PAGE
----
In a recent session from the Pharmacy Development Services 2021 Virtual Super-Conference, held virtually on May 20 and 21, experts from Becton, Dickinson and Company (BD) and PTS Diagnostics discussed how pharmacy owners can reinforce their store as a destination for proactive health by incorporating point-of-care (POC) into their practice.
Megan Wimmer, MBA, global health economics and outcomes research manager, BD, and Beth Russell, senior manager, PTS Diagnostics, highlighted the importance of capitalizing on the POC testing market and options for POC testing capabilities within the pharmacy space.
For patients, the pharmacy is often the most accessible entry point into the US health system. With an estimated 13 billion annual pharmacy visits, pharmacists are in a prime position to drive customer demand and satisfaction through POC testing.
“There are 10 times as many pharmacy access points as there are all other primary care providers,” Wimmer explained, particularly from an equity and access perspective. “You are actually critically important to being…the first point of entry to the health care system for many of these patients.”
Carrying out POC testing can also drive revenue for your pharmacy and help prevent antimicrobial resistance, according to Wimmer. She said that more than 70% of symptomatic patients receive an antibiotic. POC testing can aid in reducing unnecessary use of antibiotic prescriptions and antimicrobial-resistant infection risks. “Also from a patient education standpoint, you can really help eliminate fear, especially of certain infectious diseases,” Wimmer added. She cited COVID-19 as an example.
“Maybe you have a parent with a young child who’s ill. They’re pretty distraught, they’re upset about maybe [having COVID-19] or the flu and they want an…antibiotic,” Wimmer said. By directing the patient to a POC test, the pharmacist is able to determine the most appropriate method of care based on the results and offer valuable guidance on why antibiotics may not be the best course of action. “So that way, instead of pushback, you’re bringing them along. And so, diagnostics can be one way to help explain the treatment choices,” she said.
Wimmer discussed an example of how one pharmacy uses group A streptococcus (group A strep) POC testing. The pharmacy enabled a simple center score rubric to evaluate patient risk, where a score greater than 1 prompted a POC test. A positive or negative test determined whether the patient was treated with an OTC medication or with an appropriate antibiotic as outlined in a community practice agreement (CPA). “The results were that 278 out of 316 patients were actually screened by pharmacists and deemed eligible for management right in the pharmacy,” Wimmer reviewed. Additionally, 44% of patients visited the pharmacy during hours when a physician’s office would typically be closed, further underscoring the significance of having POC testing capability at the store. “Almost half had no primary care provider,” Wimmer added. On the other hand, individuals who were not deemed eligible for management in the pharmacy can be referred to their provider, according to Wimmer.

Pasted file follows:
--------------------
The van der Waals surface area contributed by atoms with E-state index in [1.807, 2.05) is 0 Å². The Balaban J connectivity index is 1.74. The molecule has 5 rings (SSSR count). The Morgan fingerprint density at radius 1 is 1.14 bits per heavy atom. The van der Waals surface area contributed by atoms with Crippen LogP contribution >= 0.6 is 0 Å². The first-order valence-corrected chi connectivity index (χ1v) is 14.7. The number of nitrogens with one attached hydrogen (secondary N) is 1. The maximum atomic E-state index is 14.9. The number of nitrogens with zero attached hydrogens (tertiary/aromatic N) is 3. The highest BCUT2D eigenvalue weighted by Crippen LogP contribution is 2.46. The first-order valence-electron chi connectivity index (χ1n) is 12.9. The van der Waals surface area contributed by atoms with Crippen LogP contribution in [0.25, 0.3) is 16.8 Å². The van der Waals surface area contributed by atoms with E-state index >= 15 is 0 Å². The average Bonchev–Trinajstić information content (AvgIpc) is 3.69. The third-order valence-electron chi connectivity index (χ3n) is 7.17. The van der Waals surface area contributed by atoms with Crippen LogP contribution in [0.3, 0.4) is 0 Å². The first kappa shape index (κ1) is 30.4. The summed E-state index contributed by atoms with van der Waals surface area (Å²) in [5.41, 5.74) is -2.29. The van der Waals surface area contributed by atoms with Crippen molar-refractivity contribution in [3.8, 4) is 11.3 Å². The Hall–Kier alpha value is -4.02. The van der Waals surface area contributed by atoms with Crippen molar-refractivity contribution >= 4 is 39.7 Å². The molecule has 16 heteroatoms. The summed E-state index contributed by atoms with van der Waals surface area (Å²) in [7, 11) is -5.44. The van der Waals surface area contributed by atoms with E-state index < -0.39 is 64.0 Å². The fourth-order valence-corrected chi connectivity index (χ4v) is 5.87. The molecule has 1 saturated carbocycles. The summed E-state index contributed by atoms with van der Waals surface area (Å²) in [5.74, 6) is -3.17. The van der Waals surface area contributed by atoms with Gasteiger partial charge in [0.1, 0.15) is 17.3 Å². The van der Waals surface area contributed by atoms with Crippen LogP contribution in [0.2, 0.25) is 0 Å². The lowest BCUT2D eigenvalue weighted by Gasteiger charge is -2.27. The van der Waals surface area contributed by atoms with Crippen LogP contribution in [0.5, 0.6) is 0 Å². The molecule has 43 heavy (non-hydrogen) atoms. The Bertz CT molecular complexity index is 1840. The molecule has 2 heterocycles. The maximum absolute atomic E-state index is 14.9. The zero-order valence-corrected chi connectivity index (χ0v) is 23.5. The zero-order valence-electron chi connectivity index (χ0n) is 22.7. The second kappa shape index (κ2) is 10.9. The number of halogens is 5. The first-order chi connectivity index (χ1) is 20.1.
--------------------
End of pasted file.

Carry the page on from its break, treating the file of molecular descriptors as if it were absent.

For pharmacy owners wondering what the first steps are for carrying out POC testing, Wimmer said that getting started is pretty simple. Owners can follow these steps:
BD offers a variety of tests, including for SARS-CoV-2, influenza A + B, respiratory syncytial virus (RSV) and group B strep. The company will also be launching a combination SARS-CoV-2 and flu A + B test this summer. Moreover, the BD ImageMover app can help interpret test results.
On top of testing for infectious diseases like COVID-19 and influenza, POC testing also covers lipid panels and glycated hemoglobin (A1c) tests. “We have found that, through COVID, many patients have avoided going to their physician or their lab to keep up with their lipids and their A1c’s, which both are equally important,” Russell said. The consequences of patients neglecting these regimens can be serious, and pharmacists are able to address these maintenance gaps.
PTS Diagnostics has Cardiocheck and A1c Now monitors that are CLIA waived, have current procedural terminology (CPT) codes and are reimbursable by Medicare, depending on the state and whether the test was prescribed by a physician.
Given the impressive potential for POC testing to boost patient satisfaction, demand, and care, Wimmer encourages pharmacy owners to consider incorporating these capabilities into their store.
“You are that resource for patients to provide access to care…Using diagnostics, you can give information, explanation and support of your decisions. And [it’s] also a great way not only to support those patients, but prevent, in certain cases, antimicrobial resistance, ” Wimmer concluded.